Limited optimism in UK construction market
By Sandy Guthrie06 October 2010
UK sales of construction products continued to rise during the third quarter of 2010, according to the Ernst & Young and Construction Products Association (CPA) Construction Activity Barometer.
The Barometer showed a slight drop from the previous quarter, though it is said that a reading of 74 still suggested a healthy increase on last year. A figure of 50 on the Barometer represents no change, while a figure below 50 indicates a fall in sales.
The compilers of the Barometer point out that the buoyancy of the past six months was relative to the depressed state of the industry during 2009. At that point, private sector demand contracted at an unprecedented rate.
Noble Francis, economics director for the CPA, said that sales of both heavy side products and light side products were strong, relative to the third quarter of 2009.
He said the heavy side sales index stood at 79 for the second consecutive quarter, and that 71% of respondents reported that their sales had risen.
Mr Francis said, "Expectations about the future, however, were more subdued, particularly on the heavy side." He said that from a peak of 81 in this year's second quarter, the expected heavy side sales index fell to 50, suggesting that sales volumes were expected to plateau in the fourth quarter.
Respondents to the survey warned that recovery was unlikely to be sustained beyond 2010, and expressed concern about the UK government's Comprehensive Spending Review on October 20.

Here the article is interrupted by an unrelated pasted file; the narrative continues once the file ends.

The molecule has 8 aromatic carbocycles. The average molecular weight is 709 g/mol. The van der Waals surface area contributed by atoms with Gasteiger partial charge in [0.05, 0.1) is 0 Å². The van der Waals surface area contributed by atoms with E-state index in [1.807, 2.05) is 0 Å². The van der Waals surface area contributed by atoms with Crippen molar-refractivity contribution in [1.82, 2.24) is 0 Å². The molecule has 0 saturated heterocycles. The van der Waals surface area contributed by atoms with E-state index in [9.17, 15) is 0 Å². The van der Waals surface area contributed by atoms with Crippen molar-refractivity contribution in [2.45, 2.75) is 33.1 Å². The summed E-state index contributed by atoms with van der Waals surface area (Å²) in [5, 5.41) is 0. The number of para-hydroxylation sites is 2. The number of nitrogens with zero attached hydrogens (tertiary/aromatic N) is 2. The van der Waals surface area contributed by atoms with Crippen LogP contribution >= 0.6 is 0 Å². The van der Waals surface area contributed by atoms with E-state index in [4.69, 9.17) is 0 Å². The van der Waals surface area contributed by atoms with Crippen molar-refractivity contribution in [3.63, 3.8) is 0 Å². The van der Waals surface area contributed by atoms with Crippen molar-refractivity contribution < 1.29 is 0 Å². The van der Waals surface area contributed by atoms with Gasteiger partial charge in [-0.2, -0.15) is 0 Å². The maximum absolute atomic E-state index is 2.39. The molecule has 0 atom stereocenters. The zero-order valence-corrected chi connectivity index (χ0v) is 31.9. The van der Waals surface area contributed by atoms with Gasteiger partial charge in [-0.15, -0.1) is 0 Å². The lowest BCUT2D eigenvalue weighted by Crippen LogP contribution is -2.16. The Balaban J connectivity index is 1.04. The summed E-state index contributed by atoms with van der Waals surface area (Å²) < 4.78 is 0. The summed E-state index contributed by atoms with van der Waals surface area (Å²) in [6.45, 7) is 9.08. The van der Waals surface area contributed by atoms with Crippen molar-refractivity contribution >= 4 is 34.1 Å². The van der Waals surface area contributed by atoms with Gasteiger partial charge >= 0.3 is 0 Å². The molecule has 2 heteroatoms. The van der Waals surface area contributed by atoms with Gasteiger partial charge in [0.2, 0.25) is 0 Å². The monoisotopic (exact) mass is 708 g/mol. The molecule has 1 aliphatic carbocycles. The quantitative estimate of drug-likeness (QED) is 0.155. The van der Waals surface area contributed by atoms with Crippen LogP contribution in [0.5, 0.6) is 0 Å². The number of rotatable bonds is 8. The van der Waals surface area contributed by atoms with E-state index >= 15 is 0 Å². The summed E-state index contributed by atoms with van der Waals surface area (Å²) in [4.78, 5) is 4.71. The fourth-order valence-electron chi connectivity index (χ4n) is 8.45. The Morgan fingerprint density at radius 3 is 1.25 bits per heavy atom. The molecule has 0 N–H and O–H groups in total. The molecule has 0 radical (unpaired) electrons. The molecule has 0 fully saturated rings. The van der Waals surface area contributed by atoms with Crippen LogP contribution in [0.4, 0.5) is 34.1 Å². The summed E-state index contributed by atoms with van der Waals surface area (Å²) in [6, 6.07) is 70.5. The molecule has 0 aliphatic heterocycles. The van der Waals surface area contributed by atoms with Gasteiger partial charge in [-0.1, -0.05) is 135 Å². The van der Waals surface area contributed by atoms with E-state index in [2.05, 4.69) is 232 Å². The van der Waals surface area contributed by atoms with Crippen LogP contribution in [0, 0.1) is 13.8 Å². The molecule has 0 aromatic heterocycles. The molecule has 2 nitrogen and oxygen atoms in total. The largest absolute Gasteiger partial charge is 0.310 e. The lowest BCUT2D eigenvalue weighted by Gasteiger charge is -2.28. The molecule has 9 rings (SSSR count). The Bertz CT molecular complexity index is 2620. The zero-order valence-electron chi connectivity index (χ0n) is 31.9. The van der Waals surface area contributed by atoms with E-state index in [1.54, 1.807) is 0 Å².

"The Emergency Budget confirmed that government capital expenditure will reduce by nearly 40% between 2009/10 and 2013/14," said Mr Noble. "The Association's latest forecast expects that, despite a slight rise in construction output this year, the contraction in capital expenditure will be sufficient to send the industry back into recession in 2011."
Dominic McAra, a director in Ernst & Young's Construction Products team, said, "Caution appears understandable given the announced government capital expenditure cuts, which are likely to hit this sector harder than most. The impact of the cold winters of the last two years is also likely to be front of mind as companies look to the final quarter of the year and to 2011."
He went on, "Many companies have managed to generate cash flows during the last two years despite lower profits, as a result of reduced capital expenditure and maximising working capital. At some point this may cease to be sustainable without a longer-term impact on business, but it may not be until beyond the winter period that there is confidence to invest."